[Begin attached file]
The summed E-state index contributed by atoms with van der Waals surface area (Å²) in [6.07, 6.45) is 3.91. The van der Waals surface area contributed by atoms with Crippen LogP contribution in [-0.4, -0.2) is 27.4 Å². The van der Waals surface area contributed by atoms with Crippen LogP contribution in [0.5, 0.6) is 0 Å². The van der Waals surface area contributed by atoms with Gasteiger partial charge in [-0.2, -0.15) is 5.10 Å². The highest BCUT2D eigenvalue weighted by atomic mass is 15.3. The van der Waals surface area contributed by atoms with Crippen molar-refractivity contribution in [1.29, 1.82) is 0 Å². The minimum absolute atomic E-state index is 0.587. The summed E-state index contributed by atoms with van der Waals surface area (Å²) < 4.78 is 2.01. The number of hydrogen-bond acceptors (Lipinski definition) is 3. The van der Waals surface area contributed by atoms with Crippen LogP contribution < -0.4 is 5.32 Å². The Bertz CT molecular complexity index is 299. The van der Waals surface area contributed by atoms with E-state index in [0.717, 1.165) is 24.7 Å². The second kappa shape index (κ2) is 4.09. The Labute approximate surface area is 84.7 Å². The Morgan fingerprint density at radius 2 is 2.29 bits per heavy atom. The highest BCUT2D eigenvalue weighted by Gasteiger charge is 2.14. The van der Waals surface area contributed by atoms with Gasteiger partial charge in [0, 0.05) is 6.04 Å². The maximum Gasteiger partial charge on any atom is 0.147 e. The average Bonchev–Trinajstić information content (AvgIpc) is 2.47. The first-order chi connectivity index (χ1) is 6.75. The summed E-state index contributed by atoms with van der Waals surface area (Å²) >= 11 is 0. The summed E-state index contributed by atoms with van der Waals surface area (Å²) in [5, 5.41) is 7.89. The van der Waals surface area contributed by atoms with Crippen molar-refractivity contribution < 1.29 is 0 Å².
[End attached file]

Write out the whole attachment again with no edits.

The summed E-state index contributed by atoms with van der Waals surface area (Å²) in [6.07, 6.45) is 3.91. The van der Waals surface area contributed by atoms with Crippen LogP contribution in [-0.4, -0.2) is 27.4 Å². The van der Waals surface area contributed by atoms with Crippen LogP contribution in [0.5, 0.6) is 0 Å². The van der Waals surface area contributed by atoms with Gasteiger partial charge in [-0.2, -0.15) is 5.10 Å². The highest BCUT2D eigenvalue weighted by atomic mass is 15.3. The van der Waals surface area contributed by atoms with Crippen molar-refractivity contribution in [1.29, 1.82) is 0 Å². The minimum absolute atomic E-state index is 0.587. The summed E-state index contributed by atoms with van der Waals surface area (Å²) < 4.78 is 2.01. The number of hydrogen-bond acceptors (Lipinski definition) is 3. The van der Waals surface area contributed by atoms with Crippen LogP contribution < -0.4 is 5.32 Å². The Bertz CT molecular complexity index is 299. The van der Waals surface area contributed by atoms with E-state index in [0.717, 1.165) is 24.7 Å². The second kappa shape index (κ2) is 4.09. The Labute approximate surface area is 84.7 Å². The Morgan fingerprint density at radius 2 is 2.29 bits per heavy atom. The highest BCUT2D eigenvalue weighted by Gasteiger charge is 2.14. The van der Waals surface area contributed by atoms with Gasteiger partial charge in [0, 0.05) is 6.04 Å². The maximum Gasteiger partial charge on any atom is 0.147 e. The average Bonchev–Trinajstić information content (AvgIpc) is 2.47. The first-order chi connectivity index (χ1) is 6.75. The summed E-state index contributed by atoms with van der Waals surface area (Å²) >= 11 is 0. The summed E-state index contributed by atoms with van der Waals surface area (Å²) in [5, 5.41) is 7.89. The van der Waals surface area contributed by atoms with Crippen molar-refractivity contribution < 1.29 is 0 Å².